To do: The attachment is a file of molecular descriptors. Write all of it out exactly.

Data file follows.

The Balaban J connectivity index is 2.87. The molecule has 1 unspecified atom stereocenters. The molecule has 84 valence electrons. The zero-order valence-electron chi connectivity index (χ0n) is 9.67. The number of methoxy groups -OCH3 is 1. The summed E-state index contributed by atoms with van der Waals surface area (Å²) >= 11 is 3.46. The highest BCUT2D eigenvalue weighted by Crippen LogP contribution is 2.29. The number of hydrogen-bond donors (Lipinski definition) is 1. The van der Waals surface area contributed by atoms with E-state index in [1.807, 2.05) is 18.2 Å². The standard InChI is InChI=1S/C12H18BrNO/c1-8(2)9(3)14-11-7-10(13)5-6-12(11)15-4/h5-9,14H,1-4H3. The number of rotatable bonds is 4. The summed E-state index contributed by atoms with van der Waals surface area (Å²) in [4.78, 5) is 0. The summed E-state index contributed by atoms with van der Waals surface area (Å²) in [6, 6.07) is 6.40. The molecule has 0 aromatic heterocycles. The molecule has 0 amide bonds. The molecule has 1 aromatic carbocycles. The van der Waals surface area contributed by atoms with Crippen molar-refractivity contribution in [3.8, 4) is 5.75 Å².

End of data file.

The Balaban J connectivity index is 2.87. The molecule has 1 unspecified atom stereocenters. The molecule has 84 valence electrons. The zero-order valence-electron chi connectivity index (χ0n) is 9.67. The number of methoxy groups -OCH3 is 1. The summed E-state index contributed by atoms with van der Waals surface area (Å²) >= 11 is 3.46. The highest BCUT2D eigenvalue weighted by Crippen LogP contribution is 2.29. The number of hydrogen-bond donors (Lipinski definition) is 1. The van der Waals surface area contributed by atoms with E-state index in [1.807, 2.05) is 18.2 Å². The standard InChI is InChI=1S/C12H18BrNO/c1-8(2)9(3)14-11-7-10(13)5-6-12(11)15-4/h5-9,14H,1-4H3. The number of rotatable bonds is 4. The summed E-state index contributed by atoms with van der Waals surface area (Å²) in [4.78, 5) is 0. The summed E-state index contributed by atoms with van der Waals surface area (Å²) in [6, 6.07) is 6.40. The molecule has 0 aromatic heterocycles. The molecule has 0 amide bonds. The molecule has 1 aromatic carbocycles. The van der Waals surface area contributed by atoms with Crippen molar-refractivity contribution in [3.8, 4) is 5.75 Å².